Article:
High Five


The FFMS Instructional Support Team include Jaime Peterson (far left), Principal Robert Lindsay (left), Joleen Nielsen (middle left), Crystal Nelson (middle right), Tamara McCord (right), and Jenica Hawley (far right). Not pictured:  Vice-Principal Tim Merki.

School board of trustees recognizes French Ford Middle School leadership

By Michelle Cook


The Humboldt County School Board of Trustees chose to recognize the Instructional Support Team at French Ford Middle School for their efforts to comply with AB219.

Under AB219, the law requires principals of schools that demonstrate low achievement for pupils who are English learners (EL) to establish a corrective action plan, or CAP.  According to the new law, “The principal of each public school which, based upon the most recent annual report of the statewide system of accountability for public schools,  was rated in the lowest 30 percent of public schools in this State in the achievement of pupils who are English learners, shall adopt, submit to the Department and publish on an Internet website maintained by the school a corrective action plan which must include, without limitation: (a) Identification of the root causes of the low levels  of achievement among pupils who are English learners; (b) Plans to address those root causes; (c) Attainable quantitative goals for improvement in the achievement of pupils who are English learners and timelines for meeting those goals; (d) Identification of specific actions to improve the achievement of pupils who are English learners, plans to monitor those  actions and identification of persons responsible for taking and monitoring those actions; and (e) Plans to provide professional development designed to address the needs of pupils who are English learners to administrators, teachers and other educational staff.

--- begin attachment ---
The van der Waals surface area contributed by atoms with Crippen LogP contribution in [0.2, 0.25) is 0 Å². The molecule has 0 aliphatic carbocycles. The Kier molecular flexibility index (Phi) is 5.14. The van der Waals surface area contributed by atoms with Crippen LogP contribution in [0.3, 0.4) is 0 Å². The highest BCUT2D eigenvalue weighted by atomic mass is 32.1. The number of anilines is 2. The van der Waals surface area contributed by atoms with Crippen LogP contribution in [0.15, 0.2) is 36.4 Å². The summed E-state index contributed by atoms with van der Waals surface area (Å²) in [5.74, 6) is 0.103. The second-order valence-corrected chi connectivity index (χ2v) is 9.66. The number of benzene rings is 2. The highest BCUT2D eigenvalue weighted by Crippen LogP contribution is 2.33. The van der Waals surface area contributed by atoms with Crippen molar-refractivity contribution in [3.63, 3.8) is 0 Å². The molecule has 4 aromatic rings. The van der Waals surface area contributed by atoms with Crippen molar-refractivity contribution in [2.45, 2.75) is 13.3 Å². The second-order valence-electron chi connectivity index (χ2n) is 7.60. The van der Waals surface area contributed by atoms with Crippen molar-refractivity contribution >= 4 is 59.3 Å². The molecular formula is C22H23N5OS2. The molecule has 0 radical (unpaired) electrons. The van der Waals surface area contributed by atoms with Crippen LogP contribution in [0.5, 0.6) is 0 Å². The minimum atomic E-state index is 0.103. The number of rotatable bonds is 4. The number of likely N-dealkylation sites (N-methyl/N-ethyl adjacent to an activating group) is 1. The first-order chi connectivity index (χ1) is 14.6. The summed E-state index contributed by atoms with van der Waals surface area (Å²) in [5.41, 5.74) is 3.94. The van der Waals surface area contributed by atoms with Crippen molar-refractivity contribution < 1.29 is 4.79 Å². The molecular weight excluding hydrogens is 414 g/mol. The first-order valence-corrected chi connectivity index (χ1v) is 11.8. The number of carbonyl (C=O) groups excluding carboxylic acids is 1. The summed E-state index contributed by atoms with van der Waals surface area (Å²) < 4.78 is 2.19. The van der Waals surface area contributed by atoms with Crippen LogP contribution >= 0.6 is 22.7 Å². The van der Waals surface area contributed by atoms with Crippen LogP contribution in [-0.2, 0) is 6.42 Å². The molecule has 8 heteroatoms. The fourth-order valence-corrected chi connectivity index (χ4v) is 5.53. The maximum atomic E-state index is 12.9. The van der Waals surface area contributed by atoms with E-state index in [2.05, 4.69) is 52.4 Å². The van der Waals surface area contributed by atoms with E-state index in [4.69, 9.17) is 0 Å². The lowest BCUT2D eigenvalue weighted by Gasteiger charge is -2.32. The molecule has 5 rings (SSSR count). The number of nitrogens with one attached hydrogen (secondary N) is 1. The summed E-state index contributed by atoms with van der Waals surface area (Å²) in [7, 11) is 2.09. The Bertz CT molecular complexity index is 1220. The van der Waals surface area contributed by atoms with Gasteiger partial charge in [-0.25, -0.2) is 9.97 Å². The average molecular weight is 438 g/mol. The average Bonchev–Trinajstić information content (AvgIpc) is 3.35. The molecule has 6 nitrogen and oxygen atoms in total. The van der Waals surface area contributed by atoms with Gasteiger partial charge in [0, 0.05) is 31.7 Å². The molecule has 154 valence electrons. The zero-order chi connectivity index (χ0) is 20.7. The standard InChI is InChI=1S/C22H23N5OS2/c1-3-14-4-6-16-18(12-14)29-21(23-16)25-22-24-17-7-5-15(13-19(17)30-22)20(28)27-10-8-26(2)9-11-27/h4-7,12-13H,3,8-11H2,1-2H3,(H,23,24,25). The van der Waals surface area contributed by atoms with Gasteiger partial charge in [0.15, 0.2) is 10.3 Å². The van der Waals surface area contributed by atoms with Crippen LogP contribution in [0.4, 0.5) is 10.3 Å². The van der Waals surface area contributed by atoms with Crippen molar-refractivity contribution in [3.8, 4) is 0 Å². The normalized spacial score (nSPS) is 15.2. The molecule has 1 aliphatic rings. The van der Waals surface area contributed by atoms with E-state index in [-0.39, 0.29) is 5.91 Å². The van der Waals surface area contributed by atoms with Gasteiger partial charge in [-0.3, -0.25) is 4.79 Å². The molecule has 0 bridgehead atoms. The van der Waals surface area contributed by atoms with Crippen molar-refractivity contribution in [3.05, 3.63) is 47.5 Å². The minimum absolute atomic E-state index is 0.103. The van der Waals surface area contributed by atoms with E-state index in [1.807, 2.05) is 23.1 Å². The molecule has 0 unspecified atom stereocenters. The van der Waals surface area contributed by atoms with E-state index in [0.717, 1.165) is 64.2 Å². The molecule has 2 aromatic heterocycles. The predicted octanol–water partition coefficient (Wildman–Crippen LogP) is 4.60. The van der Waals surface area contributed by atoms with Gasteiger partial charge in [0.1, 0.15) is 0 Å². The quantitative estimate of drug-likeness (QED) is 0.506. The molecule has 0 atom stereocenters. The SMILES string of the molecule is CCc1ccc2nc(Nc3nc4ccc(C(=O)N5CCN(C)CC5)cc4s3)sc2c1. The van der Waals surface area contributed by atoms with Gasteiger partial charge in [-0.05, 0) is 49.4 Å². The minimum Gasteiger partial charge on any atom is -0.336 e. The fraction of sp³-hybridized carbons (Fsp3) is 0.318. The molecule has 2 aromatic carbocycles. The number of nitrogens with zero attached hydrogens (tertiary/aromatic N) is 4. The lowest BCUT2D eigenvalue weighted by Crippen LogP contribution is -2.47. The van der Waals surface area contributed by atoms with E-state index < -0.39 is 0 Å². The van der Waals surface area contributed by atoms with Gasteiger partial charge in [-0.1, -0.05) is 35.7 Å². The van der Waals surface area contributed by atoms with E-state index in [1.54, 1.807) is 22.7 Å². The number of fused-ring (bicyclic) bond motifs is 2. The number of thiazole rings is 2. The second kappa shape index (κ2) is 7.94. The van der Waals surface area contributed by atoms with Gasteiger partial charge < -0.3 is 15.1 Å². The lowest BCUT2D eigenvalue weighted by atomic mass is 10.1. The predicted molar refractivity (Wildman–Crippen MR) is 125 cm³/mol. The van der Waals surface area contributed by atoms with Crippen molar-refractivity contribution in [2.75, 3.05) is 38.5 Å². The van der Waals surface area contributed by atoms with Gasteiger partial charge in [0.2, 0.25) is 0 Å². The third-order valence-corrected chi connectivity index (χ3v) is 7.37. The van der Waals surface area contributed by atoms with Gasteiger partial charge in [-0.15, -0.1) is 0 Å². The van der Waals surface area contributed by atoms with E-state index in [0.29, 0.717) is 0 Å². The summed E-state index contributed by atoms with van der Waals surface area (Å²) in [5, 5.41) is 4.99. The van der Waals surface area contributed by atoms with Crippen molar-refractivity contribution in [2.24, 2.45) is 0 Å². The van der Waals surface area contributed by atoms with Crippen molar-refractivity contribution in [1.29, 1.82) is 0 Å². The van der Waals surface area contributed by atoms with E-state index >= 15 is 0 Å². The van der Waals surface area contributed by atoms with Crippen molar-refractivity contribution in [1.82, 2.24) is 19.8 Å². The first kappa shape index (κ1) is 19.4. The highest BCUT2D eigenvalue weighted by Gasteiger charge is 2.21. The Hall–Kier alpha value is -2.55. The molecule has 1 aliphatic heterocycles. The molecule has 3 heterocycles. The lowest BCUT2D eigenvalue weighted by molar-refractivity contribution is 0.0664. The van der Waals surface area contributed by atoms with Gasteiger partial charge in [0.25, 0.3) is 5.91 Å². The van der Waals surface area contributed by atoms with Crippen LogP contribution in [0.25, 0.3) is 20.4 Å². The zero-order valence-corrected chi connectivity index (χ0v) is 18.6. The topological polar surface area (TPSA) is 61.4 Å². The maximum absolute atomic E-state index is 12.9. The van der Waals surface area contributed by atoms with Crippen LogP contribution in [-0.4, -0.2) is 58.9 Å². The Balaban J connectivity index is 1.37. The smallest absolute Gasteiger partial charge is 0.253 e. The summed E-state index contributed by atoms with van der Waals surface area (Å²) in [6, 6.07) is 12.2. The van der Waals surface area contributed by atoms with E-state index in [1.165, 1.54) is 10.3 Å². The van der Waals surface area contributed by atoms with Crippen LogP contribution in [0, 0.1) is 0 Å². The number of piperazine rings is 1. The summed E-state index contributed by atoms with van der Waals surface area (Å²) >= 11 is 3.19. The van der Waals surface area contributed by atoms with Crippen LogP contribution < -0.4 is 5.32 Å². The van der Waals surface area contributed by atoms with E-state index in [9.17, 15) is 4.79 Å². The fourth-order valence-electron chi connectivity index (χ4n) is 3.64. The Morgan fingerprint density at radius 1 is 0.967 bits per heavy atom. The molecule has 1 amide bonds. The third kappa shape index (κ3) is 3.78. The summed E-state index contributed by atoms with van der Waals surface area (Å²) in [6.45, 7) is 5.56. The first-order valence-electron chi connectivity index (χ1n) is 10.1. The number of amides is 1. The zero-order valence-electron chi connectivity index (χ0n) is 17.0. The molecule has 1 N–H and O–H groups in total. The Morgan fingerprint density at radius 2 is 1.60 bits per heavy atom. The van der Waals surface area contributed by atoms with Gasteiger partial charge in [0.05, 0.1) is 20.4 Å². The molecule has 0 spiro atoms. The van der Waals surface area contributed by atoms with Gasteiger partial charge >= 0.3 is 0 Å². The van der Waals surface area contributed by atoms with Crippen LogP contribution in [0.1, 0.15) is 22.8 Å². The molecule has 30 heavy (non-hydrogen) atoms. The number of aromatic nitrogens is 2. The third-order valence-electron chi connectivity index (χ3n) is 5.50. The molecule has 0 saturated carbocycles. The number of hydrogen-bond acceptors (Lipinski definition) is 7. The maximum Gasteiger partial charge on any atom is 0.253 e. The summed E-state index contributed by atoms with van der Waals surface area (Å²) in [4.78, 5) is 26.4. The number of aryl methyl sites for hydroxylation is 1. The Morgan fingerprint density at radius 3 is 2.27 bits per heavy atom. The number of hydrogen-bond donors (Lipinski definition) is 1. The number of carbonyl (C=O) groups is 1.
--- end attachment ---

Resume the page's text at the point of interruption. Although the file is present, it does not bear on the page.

Assistant Superintendent Dawn Hagness thanked those involved in creating the plan for their courage and vulnerability to look at data and make changes. Hagness recalled the day the leadership team realized what was necessary to realized “they could no longer talk about all of those things they couldn't control outside of  school, that they were going to have to really look at what can they control and what can they do within their school day if we really want to see a change in scores. There's not one person [on the team] that doesn't know the reason why [the school] moved from a one star to a two star — because they improved their chronic absenteeism numbers. The urgency is there to do something different and that leadership team really left that day feeling that that was true.”

Hagness praised the leadership’s preparation to address the plan as well as to engage the school’s staff and teachers going forward. “I really appreciate that you did. not only today but every day you stand in front of your peers and you push each other to be better and better for our kids.”